Medications You Need After A Stroke

Medically Reviewed by Dr. K on 17 May 2022

Table of Contents:

  1. Acute Stroke
  2. Blood Pressure Medications
  3. Anti-Clotting Medications
  4. Atrial Fibrillation Medications
  5. Cholesterol Medications
  6. Diabetes Medications
  7. Medications for Post-Stroke Conditions

Acute Stroke

If you've already experienced one stroke, you have a 25%-35 percent possibility of having another. Your doctor will use medication to help you reduce your chances.

They'll want to be sure the elevated blood pressure is under control. You may still choose to initiate or continue taking blood thinners, as well as drugs to treat any underlying cardiac issues.

The precise medication combination would be determined by the kind of stroke you had:

  • Ischaemic strokes are caused by a clot in an artery that supplies blood to your brain.
  • Haemorrhagic strokes occur as a blood vessel in the brain ruptures, causing bleeding within the brain.
  • Transient ischaemic attacks (TIAs), “mini strokes”, are an indication that one may be coming. TIAs are not as long-lasting as ischaemic strokes and symptoms usually disappear on their own.

Blood Pressure Medications

Hypertension, or high blood pressure, is a leading source of all types of stroke. As a result, it's likely that you'll use medication to lower your measurements. Common treatments work in a variety of ways:

  • Diuretics, also known as water pills, aid in the removal of excess salt and fluids from the body. They may be combined with other blood pressure medications. Potassium levels can be lowered by diuretics, resulting in weakness, leg cramps, and fatigue. Eating a lot of potassium-rich foods (like bananas, spinach, and sweet potatoes) may help to prevent these symptoms. If necessary, your doctor may recommend taking a potassium supplement.
  • ACE inhibitors relax and expand your blood vessels. This aids in easing the blood flow.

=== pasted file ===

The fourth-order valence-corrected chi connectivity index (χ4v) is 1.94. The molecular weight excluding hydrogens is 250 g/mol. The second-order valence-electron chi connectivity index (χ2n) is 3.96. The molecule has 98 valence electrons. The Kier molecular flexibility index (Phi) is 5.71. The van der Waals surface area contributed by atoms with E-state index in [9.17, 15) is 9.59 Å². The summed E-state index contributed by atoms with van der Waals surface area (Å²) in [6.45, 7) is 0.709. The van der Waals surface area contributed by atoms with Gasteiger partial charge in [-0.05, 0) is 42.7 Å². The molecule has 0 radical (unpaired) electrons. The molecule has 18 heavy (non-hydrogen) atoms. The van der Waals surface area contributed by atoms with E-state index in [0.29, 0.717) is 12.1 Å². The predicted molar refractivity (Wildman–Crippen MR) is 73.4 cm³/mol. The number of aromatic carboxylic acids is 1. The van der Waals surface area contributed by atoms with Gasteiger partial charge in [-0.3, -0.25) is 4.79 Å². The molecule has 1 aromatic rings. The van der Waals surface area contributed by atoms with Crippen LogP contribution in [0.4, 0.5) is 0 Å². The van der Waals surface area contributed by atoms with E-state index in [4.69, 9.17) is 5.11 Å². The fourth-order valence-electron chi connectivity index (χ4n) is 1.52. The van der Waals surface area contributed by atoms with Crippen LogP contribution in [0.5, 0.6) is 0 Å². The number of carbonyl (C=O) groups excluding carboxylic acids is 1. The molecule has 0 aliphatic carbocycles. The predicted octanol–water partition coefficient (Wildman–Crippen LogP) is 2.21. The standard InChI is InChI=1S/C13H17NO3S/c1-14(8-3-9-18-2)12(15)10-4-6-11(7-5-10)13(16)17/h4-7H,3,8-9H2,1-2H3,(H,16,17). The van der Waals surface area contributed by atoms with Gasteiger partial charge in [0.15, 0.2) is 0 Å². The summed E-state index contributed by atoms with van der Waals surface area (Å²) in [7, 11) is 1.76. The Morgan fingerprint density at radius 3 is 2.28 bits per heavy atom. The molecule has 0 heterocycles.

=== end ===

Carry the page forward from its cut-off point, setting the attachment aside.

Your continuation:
• Beta-blockers decrease the speed and pressure of the heartbeats by blocking the effects of the hormone adrenaline. You won't take these until you've taken diuretics or other blood pressure medications before.
  • Calcium channel blockers work by preventing calcium from accessing the cells of the heart and blood vessels, allowing them to relax and open up. They will even reduce blood pressure by slowing the heart rate.
  • Angiotensin II receptor blockers obstruct a chemical that narrows blood vessels, making it simpler for the heart to pump.

Anti-Clotting Medications

If you've suffered an ischaemic attack, you'll almost certainly need to take medication to prevent blood clots in the future.

Surprisingly, even if you have suffered a bleeding stroke, you might be prescribed with this medication. This could be suggested by the doctor to try avoiding an ischaemic stroke or a blood clot in the lungs. Your doctor will weigh the risks of blood clots versus bleeding in your case.

  • Anticoagulants are drugs that protect blood from clotting. They make clots more difficult to shape or delay their development. Warfarin and heparin are two common examples of anticoagulants. Anticoagulants are a kind of drug that is very aggressive. You normally consume them if the risk of stroke is elevated or if you have atrial fibrillation (AF), a kind of erratic irregular heartbeat.
  • Antiplatelets also inhibit clot formation by preventing platelets from sticking to one another. The most widely recognized example is aspirin. If you've experienced an ischaemic stroke or a transient ischaemic attack (TIA), you may need to take aspirin or other types of antiplatelets for the remainder of your life.

Both forms of anti-clotting drugs heighten the chance of bleeding. They may also be problematic for those who have ulcers. Cauliflower, broccoli, and leafy greens should be consumed in the same amounts consistently (no more, no less) among people taking blood thinners such as warfarin (Coumadin, Jantoven), since they produce vitamin K, which may render the medication less effective. Eating the same quantity of these nutrients on a daily basis tends to maintain drug quantities in the blood stable.

Atrial Fibrillation Medications